I have previously written about the concept of the officeless future and remote work. For years I saw the potential for companies, particularly startups, to rely on freelancers and remote employees to function regardless of their location. We are living in a globalized economy and world that is connecting us closer than ever with the advent of broadband Internet and various communication as well as collaboration tools.
Here are two recent articles I have published about remote workers and telecommuting work replacing the traditional desktop and the office:
- Companies Spreading Wings Beyond Silicon Valley to Crank Code
- Remote Workers Paving the Way to an Officeless Future
The first one has my actual byline and the second was ghost written, thus it has no byline. The subject matter refers to remote software developers and some other professionals being part of a globalized work force companies can tap into. I go into topics such as outsourcing work abroad, companies having branches in places like Minsk, Belarus and untapped talent that is sitting on the table for companies to consider.
In the second article, which I linked above, I mention some statistics related to this trend and go into details about the current gig economy that is booming. This is a trend where many young people are being paid on a project-basis rather than an hourly wage or even contract work. They are also often bidding against each other for projects.
This is good and bad for both them and the employer. The bidding system in particular is controversial because many people have to try outbidding each other for the lower price and compete with people in third-world countries like India, where it makes much more sense to create quality work for a lower price (the economy there allows for this vs. say an economy in the United States).
It is good for employers because it allows them to find the right price for the type of project they need and even get something that traditionally would cost them many times more if they hired a contractor or an on-site developer or other professional to get the job done. However, often the work is subpar or done as quickly as possible so it also has its drawbacks.
Hiring contractors or qualified people for a standard (to the nation at least the work is being carried out from) wage and who are at least familiar with the same language and culture that the company is based out of makes more sense. This is where nearshore development is a great idea or hiring freelancers from other countries familiar with the culture and language. Many people like me are familiar with Silicon valley and speak English natively due to having grown up and went to school in the United States, thus I believe our rates should reflect this.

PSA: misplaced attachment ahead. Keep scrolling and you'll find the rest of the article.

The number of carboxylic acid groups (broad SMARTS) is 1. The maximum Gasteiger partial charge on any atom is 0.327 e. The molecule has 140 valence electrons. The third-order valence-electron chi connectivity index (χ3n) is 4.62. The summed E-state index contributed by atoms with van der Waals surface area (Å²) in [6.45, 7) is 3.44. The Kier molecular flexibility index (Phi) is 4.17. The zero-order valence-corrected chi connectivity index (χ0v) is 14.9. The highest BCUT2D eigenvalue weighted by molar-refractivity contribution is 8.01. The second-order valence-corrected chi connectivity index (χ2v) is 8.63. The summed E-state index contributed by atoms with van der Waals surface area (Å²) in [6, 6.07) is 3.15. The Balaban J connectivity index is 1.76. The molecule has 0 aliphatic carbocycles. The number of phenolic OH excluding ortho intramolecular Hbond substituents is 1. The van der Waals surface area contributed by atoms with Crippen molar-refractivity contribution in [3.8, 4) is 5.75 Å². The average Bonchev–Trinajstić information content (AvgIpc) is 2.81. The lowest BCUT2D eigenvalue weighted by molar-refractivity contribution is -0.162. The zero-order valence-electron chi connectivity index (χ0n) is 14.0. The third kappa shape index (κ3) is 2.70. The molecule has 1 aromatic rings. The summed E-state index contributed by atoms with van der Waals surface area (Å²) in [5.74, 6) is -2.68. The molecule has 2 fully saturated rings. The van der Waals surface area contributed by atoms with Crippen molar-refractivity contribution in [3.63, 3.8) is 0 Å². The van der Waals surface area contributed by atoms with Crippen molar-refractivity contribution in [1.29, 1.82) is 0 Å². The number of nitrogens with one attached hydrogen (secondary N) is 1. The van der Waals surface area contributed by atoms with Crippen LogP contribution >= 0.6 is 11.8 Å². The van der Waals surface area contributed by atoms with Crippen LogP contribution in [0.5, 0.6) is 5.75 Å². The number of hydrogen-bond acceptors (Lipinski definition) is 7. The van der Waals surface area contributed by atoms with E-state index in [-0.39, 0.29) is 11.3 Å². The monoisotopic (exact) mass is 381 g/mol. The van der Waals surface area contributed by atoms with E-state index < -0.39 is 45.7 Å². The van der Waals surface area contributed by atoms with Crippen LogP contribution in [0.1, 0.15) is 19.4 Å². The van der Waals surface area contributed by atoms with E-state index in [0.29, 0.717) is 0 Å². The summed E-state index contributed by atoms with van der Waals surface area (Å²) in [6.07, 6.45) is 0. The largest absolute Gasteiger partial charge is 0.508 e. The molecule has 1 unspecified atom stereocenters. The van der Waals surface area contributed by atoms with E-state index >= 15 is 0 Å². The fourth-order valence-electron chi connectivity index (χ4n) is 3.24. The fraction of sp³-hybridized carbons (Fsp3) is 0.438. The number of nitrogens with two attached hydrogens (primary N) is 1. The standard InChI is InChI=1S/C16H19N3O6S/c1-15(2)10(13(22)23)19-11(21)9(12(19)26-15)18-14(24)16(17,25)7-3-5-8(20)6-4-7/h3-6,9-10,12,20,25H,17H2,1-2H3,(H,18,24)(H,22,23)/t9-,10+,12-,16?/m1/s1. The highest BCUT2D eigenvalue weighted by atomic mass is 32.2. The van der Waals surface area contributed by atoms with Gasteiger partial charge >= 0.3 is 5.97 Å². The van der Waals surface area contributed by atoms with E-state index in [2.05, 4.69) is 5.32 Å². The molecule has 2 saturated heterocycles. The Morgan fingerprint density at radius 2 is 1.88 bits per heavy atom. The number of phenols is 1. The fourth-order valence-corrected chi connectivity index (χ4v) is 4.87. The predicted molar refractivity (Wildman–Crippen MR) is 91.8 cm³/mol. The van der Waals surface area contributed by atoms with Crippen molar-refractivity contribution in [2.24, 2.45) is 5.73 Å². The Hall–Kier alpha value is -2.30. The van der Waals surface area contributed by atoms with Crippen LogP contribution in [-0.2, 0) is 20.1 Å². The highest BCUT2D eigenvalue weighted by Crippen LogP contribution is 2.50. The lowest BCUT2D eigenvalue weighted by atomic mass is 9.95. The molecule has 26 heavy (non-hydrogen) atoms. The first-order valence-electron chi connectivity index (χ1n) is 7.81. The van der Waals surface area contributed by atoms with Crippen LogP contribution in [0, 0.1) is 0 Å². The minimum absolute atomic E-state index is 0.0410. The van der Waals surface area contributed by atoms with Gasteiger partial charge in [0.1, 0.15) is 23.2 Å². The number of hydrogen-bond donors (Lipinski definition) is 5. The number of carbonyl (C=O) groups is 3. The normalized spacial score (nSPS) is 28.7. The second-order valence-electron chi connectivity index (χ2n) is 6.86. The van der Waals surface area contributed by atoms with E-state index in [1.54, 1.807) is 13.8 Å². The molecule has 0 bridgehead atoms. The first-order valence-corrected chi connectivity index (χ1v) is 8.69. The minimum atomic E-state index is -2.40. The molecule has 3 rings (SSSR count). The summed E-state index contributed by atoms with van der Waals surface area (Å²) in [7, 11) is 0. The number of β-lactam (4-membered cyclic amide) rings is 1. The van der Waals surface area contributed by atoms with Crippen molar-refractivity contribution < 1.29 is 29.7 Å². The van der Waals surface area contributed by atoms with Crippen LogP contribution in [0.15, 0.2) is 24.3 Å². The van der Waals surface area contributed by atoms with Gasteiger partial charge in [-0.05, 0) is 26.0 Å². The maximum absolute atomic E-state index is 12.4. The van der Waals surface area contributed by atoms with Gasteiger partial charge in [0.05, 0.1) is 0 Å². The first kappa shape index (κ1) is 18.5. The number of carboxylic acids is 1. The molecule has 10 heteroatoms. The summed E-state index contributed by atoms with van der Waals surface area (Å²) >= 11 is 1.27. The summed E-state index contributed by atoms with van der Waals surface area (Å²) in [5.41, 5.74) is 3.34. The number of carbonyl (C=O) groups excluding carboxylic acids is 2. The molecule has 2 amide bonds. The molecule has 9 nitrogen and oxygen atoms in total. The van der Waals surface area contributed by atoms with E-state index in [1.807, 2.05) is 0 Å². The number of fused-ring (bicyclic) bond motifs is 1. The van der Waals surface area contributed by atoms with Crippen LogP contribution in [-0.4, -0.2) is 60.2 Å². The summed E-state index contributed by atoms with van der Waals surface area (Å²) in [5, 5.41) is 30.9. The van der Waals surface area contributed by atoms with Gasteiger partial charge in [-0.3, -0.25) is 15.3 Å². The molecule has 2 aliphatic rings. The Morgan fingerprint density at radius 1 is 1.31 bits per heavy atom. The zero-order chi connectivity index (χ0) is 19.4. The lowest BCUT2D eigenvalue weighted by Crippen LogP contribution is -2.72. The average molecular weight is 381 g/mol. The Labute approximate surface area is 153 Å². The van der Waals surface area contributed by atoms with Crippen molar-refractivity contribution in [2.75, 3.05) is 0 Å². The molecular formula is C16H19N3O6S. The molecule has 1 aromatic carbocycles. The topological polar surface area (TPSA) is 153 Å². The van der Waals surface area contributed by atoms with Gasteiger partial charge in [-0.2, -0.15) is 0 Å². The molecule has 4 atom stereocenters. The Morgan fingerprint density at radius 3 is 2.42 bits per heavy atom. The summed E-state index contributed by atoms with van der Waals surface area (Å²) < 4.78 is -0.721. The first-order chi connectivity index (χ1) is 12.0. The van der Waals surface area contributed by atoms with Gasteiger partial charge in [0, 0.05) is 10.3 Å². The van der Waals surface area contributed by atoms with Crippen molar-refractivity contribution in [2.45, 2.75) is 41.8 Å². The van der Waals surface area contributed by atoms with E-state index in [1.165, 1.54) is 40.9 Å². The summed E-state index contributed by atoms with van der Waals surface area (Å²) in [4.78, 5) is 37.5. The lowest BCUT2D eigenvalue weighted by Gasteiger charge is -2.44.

The flexibility is good for the freelancer as well as the contractor (useful for long-term work) and the employer who does not want to deal with the hiring process of full-time employment or having to free up capital resources for the on-site worker.
I personally see a lot of opportunities today and going forward in creative professionals being able to go into business themselves. Platforms like YouTube are making this possible. However, revenue streams are still too low for most people or content creators to really make a living with these platforms due to the low returns on advertisement.
By most people I am not talking about the lucky few who had a big name going in or were able to garner a huge following of viewers and subscribers. Some people are also using these platforms as a venue to sell marchandise on the side, but not everyone wants to run an eCommerce store
I also was saddened by the recent news of WeWork going downhill, since the idea behind the company is great as well as the way the office spaces look around the world, which are designed for remote workers and freelancers. However, mismanagement can do that for you. Check out this documentary below on the topic:
Remote work will continue to grow across professions and more companies should embrace it as it saves capital costs on office space and is more flexible. There is still a die-hard office culture in many professions, however, that will not go away anytime soon.
 I’ve had a nice blog post written here and WordPress decided not to honour my saves of it and had to rewrite a lot of this post, thus it is less informative and much lower quality than originally intended. Strange that WordPress decided not to allow me to save revisions and the last revision was from two days ago when I logged back in. By the way, I have noticed WordPress giving me issues as of late. For instance, sometimes I cannot preview a document or blog post and have to publish it first to view it. Oh, and I am writing this from a Mac right now and not an iPad, so tablet support is not the issue here.
I think I have figured out the problem and it mostly related to the Brave browser and what seems like lackluster support of it by WordPress.